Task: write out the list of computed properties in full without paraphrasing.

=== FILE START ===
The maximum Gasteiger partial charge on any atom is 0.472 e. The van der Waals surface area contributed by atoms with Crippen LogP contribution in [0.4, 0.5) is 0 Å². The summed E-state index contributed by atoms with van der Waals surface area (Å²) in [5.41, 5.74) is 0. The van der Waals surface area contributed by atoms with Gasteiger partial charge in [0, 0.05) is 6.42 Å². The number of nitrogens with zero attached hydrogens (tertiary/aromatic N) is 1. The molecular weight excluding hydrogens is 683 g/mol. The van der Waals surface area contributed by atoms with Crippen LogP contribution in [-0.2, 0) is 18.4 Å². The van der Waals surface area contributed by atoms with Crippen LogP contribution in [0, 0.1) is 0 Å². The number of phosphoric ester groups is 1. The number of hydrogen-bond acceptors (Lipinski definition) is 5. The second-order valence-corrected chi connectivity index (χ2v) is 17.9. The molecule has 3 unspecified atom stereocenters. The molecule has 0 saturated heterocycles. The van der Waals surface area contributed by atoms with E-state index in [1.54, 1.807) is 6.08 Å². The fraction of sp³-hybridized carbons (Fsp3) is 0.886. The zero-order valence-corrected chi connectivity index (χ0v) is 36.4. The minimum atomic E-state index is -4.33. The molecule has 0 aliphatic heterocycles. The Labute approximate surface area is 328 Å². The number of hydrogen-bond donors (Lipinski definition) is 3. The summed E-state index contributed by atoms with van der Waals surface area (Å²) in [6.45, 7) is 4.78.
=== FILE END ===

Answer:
The maximum Gasteiger partial charge on any atom is 0.472 e. The van der Waals surface area contributed by atoms with Crippen LogP contribution in [0.4, 0.5) is 0 Å². The summed E-state index contributed by atoms with van der Waals surface area (Å²) in [5.41, 5.74) is 0. The van der Waals surface area contributed by atoms with Gasteiger partial charge in [0, 0.05) is 6.42 Å². The number of nitrogens with zero attached hydrogens (tertiary/aromatic N) is 1. The molecular weight excluding hydrogens is 683 g/mol. The van der Waals surface area contributed by atoms with Crippen LogP contribution in [-0.2, 0) is 18.4 Å². The van der Waals surface area contributed by atoms with Crippen LogP contribution in [0, 0.1) is 0 Å². The number of phosphoric ester groups is 1. The number of hydrogen-bond acceptors (Lipinski definition) is 5. The second-order valence-corrected chi connectivity index (χ2v) is 17.9. The molecule has 3 unspecified atom stereocenters. The molecule has 0 saturated heterocycles. The van der Waals surface area contributed by atoms with E-state index in [1.54, 1.807) is 6.08 Å². The fraction of sp³-hybridized carbons (Fsp3) is 0.886. The zero-order valence-corrected chi connectivity index (χ0v) is 36.4. The minimum atomic E-state index is -4.33. The molecule has 0 aliphatic heterocycles. The Labute approximate surface area is 328 Å². The number of hydrogen-bond donors (Lipinski definition) is 3. The summed E-state index contributed by atoms with van der Waals surface area (Å²) in [6.45, 7) is 4.78.